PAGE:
"Perhaps the most informative event I have attended during my two-and-a-half years of writing for Skype Journal was last spring's eComm 2008." - (Nov 20, 2008, Jim Courtney, SkypeJournal)

"eComm is at the epicenter of what's emerging from the developer world...eComm is shaping up as THE conference to be at" - (Nov 23, 2008, Andy Abramson, VoIP Watch)

"eComm is the pre-eminent gathering of thought leaders in the VoIP/telecom/web 2.0 industry" - (Dec 2, 2008, Ted Wallingford, Signal to Noise)

"Best conference bet for 2009" - (Dec 3, 2008, Brough Turner, Communications)

"The next installation of the superb and distinctly unmissable eComm conference is on its way" - (Dec 6, 2008, Martin Geddes, Telepocalypse
)
Sascha Meinrath has pointed out that a cool and free (now there is a good mixture) event will be taking place on the 21st October at the Googleplex.

The event has the title "Pervasive Connectivity: Open Airwaves, Open Networks". Sascha will be speaking at eComm 2009 as well Michael Calabrese.

Note you must RSVP by the 17th, so act quick! Details sent in are below.

---------------

Pervasive Connectivity: Open Airwaves, Open Networks
       Tuesday, October 21, 2008
       10:00 - 1:30 p.m.

       Lunch will be provided.

       Google, Building 43, Tunis Room
       1600 Amphitheater Parkway
       Mountain View, CA
       (Directions: www.newamerica.net/files/google_driving_directions.pdf)

       RSVP online at: www.newamerica.net/events/2008/pervasive_connectivity

       As Internet access moves increasingly to mobile platforms,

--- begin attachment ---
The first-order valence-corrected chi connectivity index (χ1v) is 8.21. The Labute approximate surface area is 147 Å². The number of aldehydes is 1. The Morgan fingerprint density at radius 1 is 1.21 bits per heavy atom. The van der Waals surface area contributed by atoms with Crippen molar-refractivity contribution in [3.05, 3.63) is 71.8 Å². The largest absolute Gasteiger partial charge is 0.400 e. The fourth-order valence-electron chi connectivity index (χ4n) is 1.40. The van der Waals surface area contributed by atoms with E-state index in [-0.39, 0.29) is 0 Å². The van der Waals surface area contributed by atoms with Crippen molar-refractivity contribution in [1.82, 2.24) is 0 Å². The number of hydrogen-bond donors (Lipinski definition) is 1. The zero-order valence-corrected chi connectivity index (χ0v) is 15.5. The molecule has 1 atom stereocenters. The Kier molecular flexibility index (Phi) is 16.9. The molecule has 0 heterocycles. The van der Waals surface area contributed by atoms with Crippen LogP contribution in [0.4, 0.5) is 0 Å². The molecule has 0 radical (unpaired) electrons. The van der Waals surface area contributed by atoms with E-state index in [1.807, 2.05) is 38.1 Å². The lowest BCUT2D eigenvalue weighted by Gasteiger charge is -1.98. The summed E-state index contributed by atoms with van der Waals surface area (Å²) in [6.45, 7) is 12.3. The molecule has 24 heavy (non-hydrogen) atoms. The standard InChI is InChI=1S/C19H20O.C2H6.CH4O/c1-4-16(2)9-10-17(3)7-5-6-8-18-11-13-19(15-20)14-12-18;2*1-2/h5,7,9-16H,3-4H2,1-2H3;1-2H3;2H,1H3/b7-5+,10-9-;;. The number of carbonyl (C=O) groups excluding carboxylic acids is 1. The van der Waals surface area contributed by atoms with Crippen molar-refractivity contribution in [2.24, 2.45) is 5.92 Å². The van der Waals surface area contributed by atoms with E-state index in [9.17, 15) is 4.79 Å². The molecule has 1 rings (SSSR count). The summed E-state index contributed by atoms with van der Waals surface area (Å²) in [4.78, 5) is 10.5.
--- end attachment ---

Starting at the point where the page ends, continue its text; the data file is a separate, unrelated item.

control over access to the public airwaves will determine
       whether wireless broadband networks are closed, costly and
       channelized - or open, affordable and innovative.  The
       conventional wisdom in Washington is that spectrum is scarce and
       must be auctioned as exclusive licenses. The reality is emerging
       technologies and business models that allow shared,
       opportunistic and unlicensed access to an abundance of bandwidth
       for all.

       This forum will review the technologies and policy debates at
       the center of this battle over the airwaves. The FCC will decide
       this fall whether to open the vacant TV channels in each market
       for shared, unlicensed use. But there is far more unused "white
       space" across the spectrum that can be unlocked with 'smart'
       radios and smarter policies.  Among the benefits of open
       spectrum is more open networks - as well as facilitating a
       movement toward community networking that can greatly narrow
       digital divides in rural and disadvantaged areas.

AGENDA

9:30 am - Registration

10:00 am - Welcome

10:15 am - Open Airwaves: Technologies & Policies for Opportunistic Spectrum Sharing

       Michael Calabrese
       Director, Wireless Future Program, New America Foundation

       Paul Kolodzy
       Kolodzy Consulting, Former Chair, FCC Spectrum Policy Task Force

       Mark McHenry
       CEO and Founder, Shared Spectrum Co.

11:00 am - Open Networks: Technologies & Policies for Consumer Choice and Innovation

       Tim Wu
       Professor, Columbia Law School & Chairman, Free Press

       Larry Alder
       Product Manager, Google

       Sascha Meinrath